Cemeteries that have been in continuous or intermittent use for millennia are a phenomenon that’s peculiar to Saxony. They are primarily to be found East of the Saale River, and were laid out during the late Neolithic Corded Ware Culture. Back then people buried their dead beneath funerary mounds, which for a very long time, served as landmarks. This was especially the case in Oberlausitz, where these mounds became a feature of the landscape. The Corded Ware culture people were the first settlers ever to settle there.
The burial grounds at Niederkaina and Dobranitz, both in the county of Bautzen, illustrate this trend. During the Corded Ware culture period, 16 burial mounds were created at the burial grounds at Niederkaina. During the early Iron Age in around 500 BC, these burial grounds fell out of use for a few centuries. By then, however, the cemetery already comprised 1,800 burials. During the Lusatian Culture in the early Bronze Age, the first graves were aligned neatly around the Corded Ware burial mounds. The cemetery at Dobranitz continued to be used until well into the Middle Ages, albeit with some interruptions.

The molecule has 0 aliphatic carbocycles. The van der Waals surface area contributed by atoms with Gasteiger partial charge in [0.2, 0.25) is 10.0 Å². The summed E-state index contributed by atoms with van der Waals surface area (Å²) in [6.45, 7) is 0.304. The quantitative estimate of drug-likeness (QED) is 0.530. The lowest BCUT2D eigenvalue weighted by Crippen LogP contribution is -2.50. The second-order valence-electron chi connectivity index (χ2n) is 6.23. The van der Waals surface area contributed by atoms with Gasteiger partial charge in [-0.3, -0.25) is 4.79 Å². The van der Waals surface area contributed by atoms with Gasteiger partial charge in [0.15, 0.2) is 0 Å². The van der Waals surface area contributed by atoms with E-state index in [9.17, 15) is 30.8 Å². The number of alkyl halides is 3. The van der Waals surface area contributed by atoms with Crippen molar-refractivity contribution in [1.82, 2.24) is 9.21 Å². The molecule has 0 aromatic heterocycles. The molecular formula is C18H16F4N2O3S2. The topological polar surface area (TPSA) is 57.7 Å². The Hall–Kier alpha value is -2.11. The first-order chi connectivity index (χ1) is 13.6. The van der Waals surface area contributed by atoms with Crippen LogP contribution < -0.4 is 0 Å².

Clearly, people used the old, but still visible ancient burial mounds for orientation deliberately positioning their graves in line with them. They were regarded as the founding forefathers of the burial grounds, and so acquired religious significance. This link with their forefathers kept memories of the first agricultural settlement of the landscape by the people of the Corded Ware Culture alive… The feeling as it were, of an “emotional appropriation of the country in prehistoric times“.